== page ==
Battle of the Belgians

The Belgian government is refusing to introduce new EU employee rules claiming that its existing laws are adequate. But as Eddy Lievens and Jurgen Goyvaerts report, the unions disagree

In March 2002, the European Commission established a general framework for informing and consulting employees in its European Directive on Information and Consultation of Employees.

Although EU member states needed to implement the directive by 23 March 2005, the Belgian government sees no reason to legislate. Belgium has a long tradition in employee information and consultation, and as a result there is ample legislation on the subject. The government asserts that the current legislation is fully compliant. Not surprisingly, the unions dispute this and insist that further legislation is required. In the context of heightened tension following the recent clash on end-of-career and retirement age issues, this spells more trouble for Belgium’s industrial relations.

Member states need to provide a legal framework for information and the consultation of employees. The directive allows for choice between either ‘undertakings’ employing at least 50 employees, or ‘establishments’ employing at least 20 employees in any one member state. Different thresholds apply to the UK and Ireland during a transitory period.

National laws must ensure that the employees’ representatives are entitled to information and consultation with regard to a number of issues that are of an economic nature, such as employment perspectives, economic situation of the company and restructuring of the business.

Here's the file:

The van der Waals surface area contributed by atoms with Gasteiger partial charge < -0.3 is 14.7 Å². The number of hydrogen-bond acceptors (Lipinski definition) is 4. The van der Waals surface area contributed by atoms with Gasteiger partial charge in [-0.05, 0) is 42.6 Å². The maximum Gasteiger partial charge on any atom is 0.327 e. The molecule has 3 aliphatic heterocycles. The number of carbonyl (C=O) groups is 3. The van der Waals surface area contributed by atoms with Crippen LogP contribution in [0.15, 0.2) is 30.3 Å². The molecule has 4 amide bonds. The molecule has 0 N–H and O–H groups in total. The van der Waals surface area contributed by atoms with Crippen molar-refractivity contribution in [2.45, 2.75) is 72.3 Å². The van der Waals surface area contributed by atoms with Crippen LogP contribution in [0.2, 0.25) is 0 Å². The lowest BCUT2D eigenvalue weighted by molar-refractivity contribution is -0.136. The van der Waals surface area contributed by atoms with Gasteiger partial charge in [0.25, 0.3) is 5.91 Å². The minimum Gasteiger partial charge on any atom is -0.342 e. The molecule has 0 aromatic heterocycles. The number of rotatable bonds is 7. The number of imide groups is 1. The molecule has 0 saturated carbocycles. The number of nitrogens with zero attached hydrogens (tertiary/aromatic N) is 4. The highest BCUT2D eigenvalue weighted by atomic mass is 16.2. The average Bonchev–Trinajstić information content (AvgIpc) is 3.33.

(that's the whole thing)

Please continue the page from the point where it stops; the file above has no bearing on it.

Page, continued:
The current state of employee representation

The works council is elected via ‘social elections’, which are held every four years (the next elections will be in May 2008). Only employees who are members of one of the three national trade unions (and one smaller union representing executives) have the exclusive right to stand in elections; nevertheless, all employees have a right to vote. All candidates to the elections (effectively elected and not elected) enjoy far-reaching protection.

The works council is organised at the level of a ‘technical operating unit’ (TOU), which is a factual notion, not a legal notion such as a company or employer. A TOU is characterised by a degree of economic and social homogeneity as well as autonomy, in such a way that, from a factual point of view, it is considered as a single ‘undertaking’ by its employees, third parties etc. For instance, different legal entities can in fact operate as one single TOU. In that case, the social body will be implemented on the level of the TOU and it will be competent for the different legal entities that are part of that TOU.

At present, there is an obligation to organise social elections for a works council for every employer who employs an average of at least 100 employees at the level of a TOU. There are no uniform employee thresholds for the instalation of a union delegation. Thresholds are defined by collective agreement at the level of an industry branch and may range between 20 and 50. Furthermore, the union delegates are not elected under a secret ballot under the company’s workers, but are appointed by the union members.

The debate